Orgaz (IAS-CSIC) is also acknowledged.
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... These byproducts are considered a valuable source of biomass, which can be utilized for energy production, particularly in situ. In Spain, specifically, there is significant production of these byproducts, reaching approximately 3.4 million tons per year [23]. This number highlights the relevance of almond byproducts as a biomass source for energy production. ...
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A substantial area of the new almond plantations in Spain is under irrigation, but due to recurring severe droughts, the irrigation water allocation for agriculture can be drastically reduced eventually. This study assesses the physiological and yields effects of a single-season water deprivation (2017) over three seasons (2017–2019) on a previously well-irrigated mature almond [Prunus dulcis (Mill) D.A. Web, cv. Guara] orchard in southern Spain. Three irrigation treatments were imposed during 2017: full irrigation, applying the amount required to match maximum crop evapotranspiration (FI); sustained deficit irrigation applying 25% of FI (DI); and rain-fed which received no irrigation at all (RF). During 2018 and 2019, all treatments were irrigated as FI. The results document the vulnerability of irrigated almond orchards to severe water stress, as the rainfed treatment resulted in 92% tree mortality. In relation to FI, yield and quality were reduced in RF and DI by the negative impact of water stress on kernel weight and the formation of hull tights in the season of water deprivation. In the two following years, the negative impact on yields persisted due to reductions in fruit load (carry-over effects) even though trees in DI and RF were restored to full-irrigation levels. The three-year average yields of DI and RF treatments were less than what could be predicted from an almond production function obtained in the same orchard. This highlights the long-term negative impacts that severe water stress resulting from suspending or reducing drastically irrigation in a single season has on almond trees.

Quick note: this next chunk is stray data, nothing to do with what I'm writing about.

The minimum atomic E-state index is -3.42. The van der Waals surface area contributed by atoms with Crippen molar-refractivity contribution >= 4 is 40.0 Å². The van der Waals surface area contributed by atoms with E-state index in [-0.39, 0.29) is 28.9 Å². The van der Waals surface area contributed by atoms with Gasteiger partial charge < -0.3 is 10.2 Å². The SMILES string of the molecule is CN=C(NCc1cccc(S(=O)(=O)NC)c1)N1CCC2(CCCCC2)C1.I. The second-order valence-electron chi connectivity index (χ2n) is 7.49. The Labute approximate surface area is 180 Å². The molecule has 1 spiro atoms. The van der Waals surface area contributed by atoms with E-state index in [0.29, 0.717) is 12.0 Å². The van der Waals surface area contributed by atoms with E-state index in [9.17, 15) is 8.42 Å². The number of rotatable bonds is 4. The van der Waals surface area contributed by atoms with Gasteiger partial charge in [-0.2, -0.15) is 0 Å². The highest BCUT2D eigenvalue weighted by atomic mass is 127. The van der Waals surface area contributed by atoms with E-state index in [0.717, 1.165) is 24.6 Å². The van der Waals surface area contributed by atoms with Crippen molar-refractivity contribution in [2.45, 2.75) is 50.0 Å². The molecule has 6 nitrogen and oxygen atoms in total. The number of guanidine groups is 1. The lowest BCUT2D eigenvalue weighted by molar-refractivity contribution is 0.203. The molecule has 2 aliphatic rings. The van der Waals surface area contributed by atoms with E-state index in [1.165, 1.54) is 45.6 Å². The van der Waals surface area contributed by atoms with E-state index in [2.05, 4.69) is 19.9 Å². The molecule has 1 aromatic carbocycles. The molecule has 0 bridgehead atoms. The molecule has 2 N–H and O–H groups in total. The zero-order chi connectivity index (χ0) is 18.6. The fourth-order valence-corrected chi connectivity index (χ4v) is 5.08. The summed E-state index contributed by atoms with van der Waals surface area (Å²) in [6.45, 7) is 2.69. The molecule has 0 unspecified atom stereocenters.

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A substantial area of the new almond plantations in Spain is under irrigation but because of water scarcity, deficit irrigation (DI) strategies have to be adopted. This study assesses the long-term sustainability of different DI strategies over 6 years (2014–2019) on a mature almond [Prunus dulcis (Mill) D.A. Web] orchard in southern Spain. Four irrigation treatments were imposed: full irrigation (FI); two moderate DI, (SDIM) and (RDIM), where applied irrigation was 65% of FI but differed in the seasonal water distribution; and a severe DI, where applied irrigation was 35% of FI. The results emphasise the key role of soil water storage and the importance to consider crop evapotranspiration (ETC) as the principal driving variable of productivity instead of irrigation in many situations. Soil water partially buffered the irrigation reductions imposed, leading to no significant differences in yield performance between the two different moderate DI treatments. The water production functions (yield versus applied irrigation and yield versus ETC) did not show statistical differences when comparing the first (2014–2016) against that of the second triennia (2017–2019), suggesting the non-existence of exhaustion or adaptation phenomena that could jeopardize the longer term sustainability of DI strategies. Average annual ETC ranged from 580 mm in the RDIS treatment to a maximum value of 1300 mm, yielding between 1370 and 2750 kg ha−1 of nuts, and showed that water deficits caused yield losses ranging from 0.05 to 0.35 kg m−3 of irrigation water depending on the irrigation level.